Although he participated in the Québec Conference, it was as premier of Ontario that Sir Oliver Mowat helped define the relationship between the provinces and the federal government. He was a champion of provincial rights and fought more than one battle with Canadian Prime Minister John A. Macdonald on this front.
Ironically, Oliver Mowat articled with John A. Macdonald. Given his acquaintances and circles, he should have been a member of the Conservative Party, but his mistrust of George-Étienne Cartier and, more so, of John A. Macdonald made him lean toward the reformers. Throughout his political career, he would advocate the principle of rep by pop.
Oliver Mowat sat in the Legislative Assembly as a reformer from 1858 to 1864. He was considered George Brown's right-hand man in the Assembly. He was secretary of the province in the Brown-Dorion Cabinet of 1858 (which lasted only two days) and postmaster general in the Sandfield Macdonald-Dorion Cabinet from 1863 to 1864, as well as in the Great Coalition of 1864. In 1864, Oliver Mowat signed George Brown's report on proposed changes to the Canadian political system.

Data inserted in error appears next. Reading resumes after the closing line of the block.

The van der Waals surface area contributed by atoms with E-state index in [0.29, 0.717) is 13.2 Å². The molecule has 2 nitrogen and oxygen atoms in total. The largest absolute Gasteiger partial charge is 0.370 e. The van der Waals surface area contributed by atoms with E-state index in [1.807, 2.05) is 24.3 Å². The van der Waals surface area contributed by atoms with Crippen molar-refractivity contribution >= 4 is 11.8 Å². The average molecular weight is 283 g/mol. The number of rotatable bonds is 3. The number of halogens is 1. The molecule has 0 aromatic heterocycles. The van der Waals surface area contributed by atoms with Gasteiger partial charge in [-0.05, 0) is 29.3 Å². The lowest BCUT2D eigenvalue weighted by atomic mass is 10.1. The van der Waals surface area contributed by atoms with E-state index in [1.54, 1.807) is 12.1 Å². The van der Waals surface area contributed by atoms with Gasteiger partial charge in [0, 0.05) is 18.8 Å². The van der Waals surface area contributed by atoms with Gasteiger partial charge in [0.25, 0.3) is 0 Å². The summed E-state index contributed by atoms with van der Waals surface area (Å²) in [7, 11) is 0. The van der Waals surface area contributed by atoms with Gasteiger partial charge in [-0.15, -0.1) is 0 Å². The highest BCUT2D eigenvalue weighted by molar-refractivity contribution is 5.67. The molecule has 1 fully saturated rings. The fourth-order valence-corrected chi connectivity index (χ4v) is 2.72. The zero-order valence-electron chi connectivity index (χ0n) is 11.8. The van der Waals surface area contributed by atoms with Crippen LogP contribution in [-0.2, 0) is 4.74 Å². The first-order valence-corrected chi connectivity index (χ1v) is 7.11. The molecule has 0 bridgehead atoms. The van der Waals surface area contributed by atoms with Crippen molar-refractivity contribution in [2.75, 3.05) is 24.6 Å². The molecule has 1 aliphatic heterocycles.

Also in 1864, Oliver Mowat was appointed vice-chancellor of Ontario, an office he held until 1872 when he became premier of the province. He remained premier of Ontario until 1896, at which time he was named senator. He was minister of justice in Ottawa for one year, and in 1897, he was appointed lieutenant-governor of Ontario.
Romney, Paul. "Mowat, Sir Oliver." Dictionnaire biographique du Canada. Vol. XIII. Québec: Presses de l'Université Laval, 1994. P. 787-807.
Swainson, Donald. "Mowat, Sir Oliver." The 1999 Canadian encyclopedia: world edition. Toronto: McClelland and Stewart, 1998.